I am not encouraging you to eat french fries, far from it! Stay away from these greasy carbohydrates but if you find yourself eating them have mustard with them instead of ketchup………..then you will get your antioxidants in…..and dont forget to smother them in cider vinegar………cider vinegar contains acetic acid, which slows down starch digestion and in return lowers glucose levels in the bloodstream.
The latin name mustum ardens literally means “burning paste” – it’s not hard to understand why!
Valued for it’s warming effects, this plant has many ways of protecting the lungs. The mustard seed has been used in the past to relieve respiratory aillments. Their selenium and magnesium content both help reduce inflammation in the lungs and ease symtoms of asthma. Less commonly used than the seeds, mustard leaves are rich in other nutreients, including vitamin C and beta carotene, that improve lung function and help protect against the harmful effects of second-hand tobacco smoke. Mustard seed’s potent volatile oils make it useful for helping to fight off colds. It stimulates the circulation and encourages sweating, helping to expel toxins. Mustard seed also contains small amounts of immunity-boosting minerals, including blood-enhancing iron and antioxidantzinc as well as B-vitamins, which can increase energy.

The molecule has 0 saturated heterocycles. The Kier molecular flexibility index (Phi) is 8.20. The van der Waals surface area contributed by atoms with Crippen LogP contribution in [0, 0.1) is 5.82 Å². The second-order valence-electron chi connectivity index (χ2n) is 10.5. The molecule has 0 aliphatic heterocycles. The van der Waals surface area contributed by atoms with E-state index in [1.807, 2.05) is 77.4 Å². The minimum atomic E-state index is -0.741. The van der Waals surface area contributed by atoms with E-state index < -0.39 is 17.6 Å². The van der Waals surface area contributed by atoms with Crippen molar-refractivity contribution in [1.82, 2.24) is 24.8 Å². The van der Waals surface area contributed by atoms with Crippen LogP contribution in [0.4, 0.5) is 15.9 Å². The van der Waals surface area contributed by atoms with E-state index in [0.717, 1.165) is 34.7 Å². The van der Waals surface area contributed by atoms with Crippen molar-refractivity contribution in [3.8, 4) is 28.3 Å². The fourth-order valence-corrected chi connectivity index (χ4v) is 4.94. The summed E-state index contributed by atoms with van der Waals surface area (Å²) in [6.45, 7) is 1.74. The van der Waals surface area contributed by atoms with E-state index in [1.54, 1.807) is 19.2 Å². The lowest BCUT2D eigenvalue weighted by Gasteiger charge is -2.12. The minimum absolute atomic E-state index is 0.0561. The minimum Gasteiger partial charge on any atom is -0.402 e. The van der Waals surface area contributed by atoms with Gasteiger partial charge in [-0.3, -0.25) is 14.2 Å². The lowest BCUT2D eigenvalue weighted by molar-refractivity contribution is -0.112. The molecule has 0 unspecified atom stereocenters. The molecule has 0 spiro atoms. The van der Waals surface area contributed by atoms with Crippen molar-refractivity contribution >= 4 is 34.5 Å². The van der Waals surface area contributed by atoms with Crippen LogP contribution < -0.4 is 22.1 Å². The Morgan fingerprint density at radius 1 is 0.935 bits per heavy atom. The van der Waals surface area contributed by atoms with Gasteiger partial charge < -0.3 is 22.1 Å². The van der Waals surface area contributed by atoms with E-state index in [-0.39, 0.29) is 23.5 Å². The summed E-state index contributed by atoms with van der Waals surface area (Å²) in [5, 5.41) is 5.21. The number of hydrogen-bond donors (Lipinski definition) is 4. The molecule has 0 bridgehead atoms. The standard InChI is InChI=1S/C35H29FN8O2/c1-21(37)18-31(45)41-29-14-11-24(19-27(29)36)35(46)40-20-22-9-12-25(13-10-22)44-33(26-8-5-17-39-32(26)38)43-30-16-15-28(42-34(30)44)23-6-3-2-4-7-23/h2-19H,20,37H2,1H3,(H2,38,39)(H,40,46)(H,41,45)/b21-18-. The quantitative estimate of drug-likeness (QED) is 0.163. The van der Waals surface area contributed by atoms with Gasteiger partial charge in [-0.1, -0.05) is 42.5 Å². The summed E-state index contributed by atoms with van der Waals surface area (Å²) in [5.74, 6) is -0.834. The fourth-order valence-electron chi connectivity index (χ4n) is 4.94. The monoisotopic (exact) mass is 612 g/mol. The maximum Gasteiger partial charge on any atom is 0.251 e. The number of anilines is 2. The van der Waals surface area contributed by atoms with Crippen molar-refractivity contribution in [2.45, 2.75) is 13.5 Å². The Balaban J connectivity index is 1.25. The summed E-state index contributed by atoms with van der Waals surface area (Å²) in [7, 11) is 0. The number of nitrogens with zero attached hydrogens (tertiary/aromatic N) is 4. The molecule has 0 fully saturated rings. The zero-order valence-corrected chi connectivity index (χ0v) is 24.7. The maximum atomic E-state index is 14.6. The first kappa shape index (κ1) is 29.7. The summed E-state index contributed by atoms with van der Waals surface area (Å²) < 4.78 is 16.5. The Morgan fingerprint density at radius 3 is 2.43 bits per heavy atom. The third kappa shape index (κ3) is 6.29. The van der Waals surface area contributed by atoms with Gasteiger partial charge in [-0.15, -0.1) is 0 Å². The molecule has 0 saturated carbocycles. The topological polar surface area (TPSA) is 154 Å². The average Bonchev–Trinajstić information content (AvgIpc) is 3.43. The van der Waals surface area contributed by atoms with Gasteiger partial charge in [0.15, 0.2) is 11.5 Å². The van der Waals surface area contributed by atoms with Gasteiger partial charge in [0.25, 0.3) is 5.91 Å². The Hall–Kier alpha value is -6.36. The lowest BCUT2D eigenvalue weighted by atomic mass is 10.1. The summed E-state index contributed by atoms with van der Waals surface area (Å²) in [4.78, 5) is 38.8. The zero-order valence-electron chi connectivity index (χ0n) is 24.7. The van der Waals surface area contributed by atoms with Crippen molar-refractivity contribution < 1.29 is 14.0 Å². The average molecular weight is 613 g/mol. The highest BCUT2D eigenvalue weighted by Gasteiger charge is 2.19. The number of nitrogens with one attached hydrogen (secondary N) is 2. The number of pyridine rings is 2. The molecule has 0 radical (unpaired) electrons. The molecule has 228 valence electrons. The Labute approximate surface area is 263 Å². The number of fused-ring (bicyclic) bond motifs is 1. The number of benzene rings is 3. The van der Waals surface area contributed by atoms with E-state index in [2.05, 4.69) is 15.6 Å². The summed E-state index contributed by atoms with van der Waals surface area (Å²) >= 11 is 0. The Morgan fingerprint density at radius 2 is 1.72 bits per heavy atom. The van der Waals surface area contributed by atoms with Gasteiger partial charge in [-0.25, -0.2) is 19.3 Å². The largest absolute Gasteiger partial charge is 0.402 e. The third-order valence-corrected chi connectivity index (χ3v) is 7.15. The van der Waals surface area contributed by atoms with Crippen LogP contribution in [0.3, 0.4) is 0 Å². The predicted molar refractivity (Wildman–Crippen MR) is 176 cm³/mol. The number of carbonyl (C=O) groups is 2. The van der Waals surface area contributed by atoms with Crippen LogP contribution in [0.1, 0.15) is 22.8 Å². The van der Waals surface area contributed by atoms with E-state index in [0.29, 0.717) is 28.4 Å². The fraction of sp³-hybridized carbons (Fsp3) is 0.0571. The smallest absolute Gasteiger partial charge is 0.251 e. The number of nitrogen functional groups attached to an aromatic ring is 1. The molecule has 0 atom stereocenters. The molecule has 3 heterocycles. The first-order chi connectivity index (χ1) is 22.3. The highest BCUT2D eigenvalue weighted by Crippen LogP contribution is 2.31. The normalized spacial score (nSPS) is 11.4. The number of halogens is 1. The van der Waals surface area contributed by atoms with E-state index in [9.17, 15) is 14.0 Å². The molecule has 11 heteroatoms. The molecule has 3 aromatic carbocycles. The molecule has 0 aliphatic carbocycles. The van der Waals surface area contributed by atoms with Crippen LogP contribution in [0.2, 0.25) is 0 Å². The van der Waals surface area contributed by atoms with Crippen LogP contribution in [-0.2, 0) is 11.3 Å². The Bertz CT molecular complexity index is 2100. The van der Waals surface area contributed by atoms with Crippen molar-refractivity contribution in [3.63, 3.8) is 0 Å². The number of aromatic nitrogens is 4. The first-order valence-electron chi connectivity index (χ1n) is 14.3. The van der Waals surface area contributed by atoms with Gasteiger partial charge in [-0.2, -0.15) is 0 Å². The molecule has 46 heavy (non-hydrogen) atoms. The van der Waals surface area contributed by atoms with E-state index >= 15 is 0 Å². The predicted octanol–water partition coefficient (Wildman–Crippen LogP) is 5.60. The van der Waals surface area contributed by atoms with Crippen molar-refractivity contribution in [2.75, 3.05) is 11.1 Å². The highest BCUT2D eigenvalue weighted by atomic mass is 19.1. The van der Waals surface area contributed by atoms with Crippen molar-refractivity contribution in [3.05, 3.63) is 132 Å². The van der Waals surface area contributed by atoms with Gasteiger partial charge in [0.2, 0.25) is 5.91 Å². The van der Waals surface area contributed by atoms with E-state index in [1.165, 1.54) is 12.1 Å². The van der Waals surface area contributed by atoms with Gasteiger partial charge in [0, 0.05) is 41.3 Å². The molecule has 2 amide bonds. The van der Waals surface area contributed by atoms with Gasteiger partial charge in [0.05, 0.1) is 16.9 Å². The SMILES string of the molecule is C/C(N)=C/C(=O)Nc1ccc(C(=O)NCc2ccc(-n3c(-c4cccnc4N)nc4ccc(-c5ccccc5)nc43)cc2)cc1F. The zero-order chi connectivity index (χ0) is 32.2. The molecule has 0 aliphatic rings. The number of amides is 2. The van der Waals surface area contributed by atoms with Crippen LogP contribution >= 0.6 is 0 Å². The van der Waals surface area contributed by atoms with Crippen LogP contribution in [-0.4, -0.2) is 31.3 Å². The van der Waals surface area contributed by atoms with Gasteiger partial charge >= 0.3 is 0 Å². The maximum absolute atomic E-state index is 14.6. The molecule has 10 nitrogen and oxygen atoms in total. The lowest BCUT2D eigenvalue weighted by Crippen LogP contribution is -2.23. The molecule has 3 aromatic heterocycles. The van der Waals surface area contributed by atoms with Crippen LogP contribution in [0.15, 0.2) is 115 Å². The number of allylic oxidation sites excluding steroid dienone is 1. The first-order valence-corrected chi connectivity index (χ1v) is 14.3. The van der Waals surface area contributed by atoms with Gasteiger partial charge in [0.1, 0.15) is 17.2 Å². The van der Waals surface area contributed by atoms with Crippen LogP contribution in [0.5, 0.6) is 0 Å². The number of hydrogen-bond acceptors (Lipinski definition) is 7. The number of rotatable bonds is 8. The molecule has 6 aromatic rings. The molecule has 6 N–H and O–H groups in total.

Mustard seed can be an irritant if used excessively so always use it sparingly.
Choose French Dijon Mustard over English Mustard, it contains less sugar
Nutrients: Vitamins B1, B2, B3, carotenoids, calcium, iron, selenium, magnesium, zinc, volatile oils
Erika Doolan – Nutrition Consultant
by dylan mcgrath
phone: 0863019305 / 01 – 7079596
Opening times – Lunch: 12-2.30, Dinner 6-10.30
17 Georges Street, Dublin 2.
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